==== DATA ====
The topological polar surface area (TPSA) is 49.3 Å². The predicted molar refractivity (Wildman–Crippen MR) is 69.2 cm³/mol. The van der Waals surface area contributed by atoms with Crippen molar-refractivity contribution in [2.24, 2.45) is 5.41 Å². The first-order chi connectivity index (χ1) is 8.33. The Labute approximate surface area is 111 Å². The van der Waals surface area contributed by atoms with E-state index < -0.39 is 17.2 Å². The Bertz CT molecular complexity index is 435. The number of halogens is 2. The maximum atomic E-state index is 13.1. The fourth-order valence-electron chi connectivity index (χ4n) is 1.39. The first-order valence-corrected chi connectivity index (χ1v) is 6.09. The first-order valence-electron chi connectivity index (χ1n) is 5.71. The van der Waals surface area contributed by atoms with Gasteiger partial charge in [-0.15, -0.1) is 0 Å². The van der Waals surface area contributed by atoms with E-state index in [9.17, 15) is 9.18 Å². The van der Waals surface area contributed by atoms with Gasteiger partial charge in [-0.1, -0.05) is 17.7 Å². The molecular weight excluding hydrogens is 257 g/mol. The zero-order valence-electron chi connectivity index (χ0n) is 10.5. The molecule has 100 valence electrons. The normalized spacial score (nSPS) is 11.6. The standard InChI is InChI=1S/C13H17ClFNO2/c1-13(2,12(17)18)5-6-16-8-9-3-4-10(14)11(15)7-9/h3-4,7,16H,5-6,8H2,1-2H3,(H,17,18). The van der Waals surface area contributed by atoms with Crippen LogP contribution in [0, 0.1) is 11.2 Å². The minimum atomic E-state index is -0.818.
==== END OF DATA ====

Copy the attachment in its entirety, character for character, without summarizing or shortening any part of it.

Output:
The topological polar surface area (TPSA) is 49.3 Å². The predicted molar refractivity (Wildman–Crippen MR) is 69.2 cm³/mol. The van der Waals surface area contributed by atoms with Crippen molar-refractivity contribution in [2.24, 2.45) is 5.41 Å². The first-order chi connectivity index (χ1) is 8.33. The Labute approximate surface area is 111 Å². The van der Waals surface area contributed by atoms with E-state index < -0.39 is 17.2 Å². The Bertz CT molecular complexity index is 435. The number of halogens is 2. The maximum atomic E-state index is 13.1. The fourth-order valence-electron chi connectivity index (χ4n) is 1.39. The first-order valence-corrected chi connectivity index (χ1v) is 6.09. The first-order valence-electron chi connectivity index (χ1n) is 5.71. The van der Waals surface area contributed by atoms with Gasteiger partial charge in [-0.15, -0.1) is 0 Å². The van der Waals surface area contributed by atoms with E-state index in [9.17, 15) is 9.18 Å². The van der Waals surface area contributed by atoms with Gasteiger partial charge in [-0.1, -0.05) is 17.7 Å². The molecular weight excluding hydrogens is 257 g/mol. The zero-order valence-electron chi connectivity index (χ0n) is 10.5. The molecule has 100 valence electrons. The normalized spacial score (nSPS) is 11.6. The standard InChI is InChI=1S/C13H17ClFNO2/c1-13(2,12(17)18)5-6-16-8-9-3-4-10(14)11(15)7-9/h3-4,7,16H,5-6,8H2,1-2H3,(H,17,18). The van der Waals surface area contributed by atoms with Crippen LogP contribution in [0, 0.1) is 11.2 Å². The minimum atomic E-state index is -0.818.